Tying Tuition To Paychecks

Oregon college students may soon be able to pay for college by pledging a percentage of future earnings rather than paying tuition upfront. Dylan Matthews provides details:

The actual bill text is very spare and doesn’t specify a set percentage or payment period, though the bill’s supporters tell the New York Times that something like 3 percent over 20 years would cover costs. And [John Burbank of the Economic Opportunity Institute] is quick to note that there would be some substantial upfront transition costs, which, for universal adoption in Oregon, are estimated at $9 billion. “25 years from now, it will be self-financing,” he says. “The question is, ‘How do we get there?’”

It’s a big question. Oregon’s commission will have to figure out not only what rate to charge and how long to charge it, but whether one can take a “buyout” by paying off tuition costs early, as is possible with student loans, and how to enforce the plan for students who move out of state. If you can’t take a buyout, then students who earn high incomes later on could find themselves paying far, far more than their education actually cost. And if enforcement is tougher in Oregon than out of state, that could provide a perverse incentive for state university graduates to skip town.

Michelle Asha Cooper lodges other criticisms:

[P]utting aside the complexity and feasibility of implementing such a system, this supposedly “debt-free” plan only covers tuition and fees, which is less than half of the costs most students incur while in college. Furthermore, the plan could have a negative impact on efforts to ensure equal opportunity in higher education because it may encourage recruiting practices that identify students on the likelihood of future employability, limiting access to our nation’s most underserved students.

Tony Lima doubts the Oregon experiment will work:

[A]ssume there are two types of students.

One type (S) majors in art, English composition, history, and ethnic studies.  The other (H) majors in mathematics, hard science, engineering, or even economics.  While type S individuals may not know it, their major will, on average, result in lower lifetime income than those in group H.  Type S individuals will happily accept Oregon’s offer since three percent of their income over 20 years is a good deal.  Type H individuals, however, are likely to think that three percent of their income is a high price to pay.  They will seek alternative methods of financing their education, paying the standard tuition and fees.  (This proposal could, in fact, revive the private student loan market — but without government intervention.)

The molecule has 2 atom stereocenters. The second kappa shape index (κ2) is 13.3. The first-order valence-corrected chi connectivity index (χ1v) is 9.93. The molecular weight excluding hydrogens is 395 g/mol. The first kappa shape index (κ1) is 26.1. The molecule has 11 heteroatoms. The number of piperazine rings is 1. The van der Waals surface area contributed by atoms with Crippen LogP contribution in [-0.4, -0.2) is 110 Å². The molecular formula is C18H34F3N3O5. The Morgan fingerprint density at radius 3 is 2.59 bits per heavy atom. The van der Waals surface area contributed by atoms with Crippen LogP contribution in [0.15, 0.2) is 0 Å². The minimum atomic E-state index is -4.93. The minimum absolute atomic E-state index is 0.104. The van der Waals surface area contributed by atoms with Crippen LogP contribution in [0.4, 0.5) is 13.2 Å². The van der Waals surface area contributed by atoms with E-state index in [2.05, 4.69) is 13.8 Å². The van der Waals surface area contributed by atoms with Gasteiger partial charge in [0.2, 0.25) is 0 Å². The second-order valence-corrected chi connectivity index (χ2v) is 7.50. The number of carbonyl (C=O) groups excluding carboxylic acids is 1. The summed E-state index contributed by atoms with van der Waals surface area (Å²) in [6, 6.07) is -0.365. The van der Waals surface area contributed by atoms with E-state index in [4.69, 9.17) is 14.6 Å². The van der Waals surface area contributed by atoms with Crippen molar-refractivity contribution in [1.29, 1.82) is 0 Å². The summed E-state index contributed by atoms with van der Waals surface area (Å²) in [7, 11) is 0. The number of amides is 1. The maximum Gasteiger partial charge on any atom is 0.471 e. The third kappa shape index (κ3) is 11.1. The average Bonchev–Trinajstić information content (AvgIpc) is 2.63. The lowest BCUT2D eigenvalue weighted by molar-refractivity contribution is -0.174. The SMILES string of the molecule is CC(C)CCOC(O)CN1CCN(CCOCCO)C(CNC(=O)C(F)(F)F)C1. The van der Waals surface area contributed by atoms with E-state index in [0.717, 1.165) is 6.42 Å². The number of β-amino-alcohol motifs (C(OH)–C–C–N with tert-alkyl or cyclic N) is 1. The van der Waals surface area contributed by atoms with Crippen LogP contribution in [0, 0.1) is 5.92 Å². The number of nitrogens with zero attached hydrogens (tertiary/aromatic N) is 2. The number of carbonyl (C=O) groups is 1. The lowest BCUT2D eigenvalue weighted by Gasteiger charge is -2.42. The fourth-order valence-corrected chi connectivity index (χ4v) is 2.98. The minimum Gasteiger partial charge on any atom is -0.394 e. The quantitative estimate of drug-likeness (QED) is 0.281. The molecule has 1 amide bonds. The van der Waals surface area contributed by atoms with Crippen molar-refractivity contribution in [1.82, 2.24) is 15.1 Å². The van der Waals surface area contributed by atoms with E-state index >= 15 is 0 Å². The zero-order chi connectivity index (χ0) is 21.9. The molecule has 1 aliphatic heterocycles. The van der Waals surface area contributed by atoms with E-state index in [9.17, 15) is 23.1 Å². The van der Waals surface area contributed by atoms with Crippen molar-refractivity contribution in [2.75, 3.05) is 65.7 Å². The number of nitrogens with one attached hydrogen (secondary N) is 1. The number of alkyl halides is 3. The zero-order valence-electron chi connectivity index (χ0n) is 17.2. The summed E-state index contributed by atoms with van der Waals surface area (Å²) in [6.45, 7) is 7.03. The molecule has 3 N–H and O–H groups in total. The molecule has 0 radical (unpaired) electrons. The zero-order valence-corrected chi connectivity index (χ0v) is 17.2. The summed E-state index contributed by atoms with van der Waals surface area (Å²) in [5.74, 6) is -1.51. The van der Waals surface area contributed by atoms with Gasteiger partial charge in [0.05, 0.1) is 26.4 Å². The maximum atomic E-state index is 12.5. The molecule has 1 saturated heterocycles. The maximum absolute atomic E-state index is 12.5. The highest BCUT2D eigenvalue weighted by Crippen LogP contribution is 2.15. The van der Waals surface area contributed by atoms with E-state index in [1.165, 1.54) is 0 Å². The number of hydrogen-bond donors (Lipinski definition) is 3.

Result: Oregon will collect far less than they are predicting.  The percentage of income will rise and the duration of the loan will also increase — to 25 years, then 30 years.

Richard Vedder wants to tweak the proposal:

A more successful approach would vary the percent and length of the payback on the investment with the student prospects for financial success, as measured by probability of, say, successfully completing a degree (as predicted by high school grades and ACT/SAT test scores) and the earnings experience of the student’s major. While less politically popular, this would make the program more financially viable.

Still, long term, this novel approach ducks the real problem: the cost of college is rising faster than earnings of graduates. No financial scheme — no matter how innovative — can overcome the ultimate reality that this is not an economically sustainable long-term trend.

Andrew Norton notes that Australia already has a similar plan in place.